Gnaw
"This Face"

(Conspiracy Records 2009)Gnaw - This Face

It isn't easy listening to (or reviewing, for that matter) an album like "This Face." The prototypical Difficult Listen, Gnaw's debut effort is at times impenetrable or even unlistenable, but there is definitely artistic merit lying in these weeds. The brainchild of Alan Dubin, formerly of Khanate (that should tell you something), Gnaw's music is a weapon aimed at your ears, and sheets of unbelievably warped guitar, electronic sound manipulation, and shrieking vocal terror is their ammunition.

"Haven Vault" opens the album with quavering spacey electronics buried under a sheen of squealing white noise and disconnected drum meandering. It's a relatively useless track that doesn't inspire confidence in the rest of "This Face." "Vacant" follows up in redeeming fashion, though, and surges along via a lumbering drum beat, rocksalt against chalkboard vocals, and wrenching guitar that's the sound of rotting teeth getting yanked with rusty pliers. In a good way. This kind of dichotomy between the first two tracks pretty much tells the story of the whole album, as it stumbles between genuinely intriguing sonic nightmares and frustratingly self-involved nonsense. There are moments when the mist lightens enough to allow Gnaw moments that almost approach transcendence; the bouncy yet incredibly sinister bass line in "Talking Mirrors" springs to mind. Regardless of the listening ease (or lack thereof), "This Face" is an altogether unsettling album; a stalker lurking in the darkened alleyways of your mind.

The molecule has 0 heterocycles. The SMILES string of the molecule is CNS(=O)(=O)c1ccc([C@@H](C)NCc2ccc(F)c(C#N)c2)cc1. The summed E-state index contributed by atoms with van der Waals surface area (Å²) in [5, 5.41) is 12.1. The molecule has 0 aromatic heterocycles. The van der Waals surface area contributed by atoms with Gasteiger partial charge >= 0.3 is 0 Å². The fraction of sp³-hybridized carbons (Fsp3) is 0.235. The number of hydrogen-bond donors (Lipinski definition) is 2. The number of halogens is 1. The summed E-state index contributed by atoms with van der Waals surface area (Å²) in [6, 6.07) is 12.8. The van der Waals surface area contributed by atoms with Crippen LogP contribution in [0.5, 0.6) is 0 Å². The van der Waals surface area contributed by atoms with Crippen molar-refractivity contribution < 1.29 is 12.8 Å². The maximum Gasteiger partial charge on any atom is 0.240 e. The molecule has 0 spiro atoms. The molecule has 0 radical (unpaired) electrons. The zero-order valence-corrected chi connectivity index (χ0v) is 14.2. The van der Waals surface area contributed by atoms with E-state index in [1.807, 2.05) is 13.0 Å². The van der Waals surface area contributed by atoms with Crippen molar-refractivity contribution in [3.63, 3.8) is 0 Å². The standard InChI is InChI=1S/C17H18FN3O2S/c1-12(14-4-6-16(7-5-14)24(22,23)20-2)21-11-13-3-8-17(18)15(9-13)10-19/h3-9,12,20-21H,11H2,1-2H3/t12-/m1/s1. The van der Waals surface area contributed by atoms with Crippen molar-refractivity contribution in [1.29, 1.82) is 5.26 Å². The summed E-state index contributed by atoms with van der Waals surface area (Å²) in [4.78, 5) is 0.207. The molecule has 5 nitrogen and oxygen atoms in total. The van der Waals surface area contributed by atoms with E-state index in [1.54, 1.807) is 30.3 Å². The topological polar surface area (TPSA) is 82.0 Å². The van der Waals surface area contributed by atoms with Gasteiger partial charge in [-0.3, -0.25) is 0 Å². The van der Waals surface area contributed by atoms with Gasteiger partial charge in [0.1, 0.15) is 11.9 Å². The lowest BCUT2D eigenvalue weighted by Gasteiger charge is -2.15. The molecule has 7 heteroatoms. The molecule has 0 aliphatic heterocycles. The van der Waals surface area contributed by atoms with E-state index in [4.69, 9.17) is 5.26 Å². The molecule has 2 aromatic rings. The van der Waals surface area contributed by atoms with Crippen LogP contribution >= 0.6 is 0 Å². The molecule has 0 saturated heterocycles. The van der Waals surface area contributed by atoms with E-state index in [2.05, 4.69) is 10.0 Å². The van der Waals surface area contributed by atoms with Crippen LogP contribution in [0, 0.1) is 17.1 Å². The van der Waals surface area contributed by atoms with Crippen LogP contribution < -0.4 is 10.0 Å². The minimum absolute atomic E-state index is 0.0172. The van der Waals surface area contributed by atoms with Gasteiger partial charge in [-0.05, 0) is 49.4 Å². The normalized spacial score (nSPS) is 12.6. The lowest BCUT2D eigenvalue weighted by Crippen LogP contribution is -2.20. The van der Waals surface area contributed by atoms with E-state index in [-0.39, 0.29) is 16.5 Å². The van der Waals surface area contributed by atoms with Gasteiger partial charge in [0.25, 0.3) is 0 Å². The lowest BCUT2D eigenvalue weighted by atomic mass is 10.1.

"This Face" is an album that dares you not to like it. It tries to force you, with its abrasiveness and abstractness, into liking it because you may seem like a slack-jawed poseur who doesn't "get it" otherwise. But you know what? It's okay not to like this album. It really is. It's okay to not "get it." It's even okay to "get it" and not like it anyway. As an eerie experiment in noise-scape mindfuckery, "This Face" gets full marks. As an effective means of drawing listeners into their warped world, however, Gnaw is far less successful.

C

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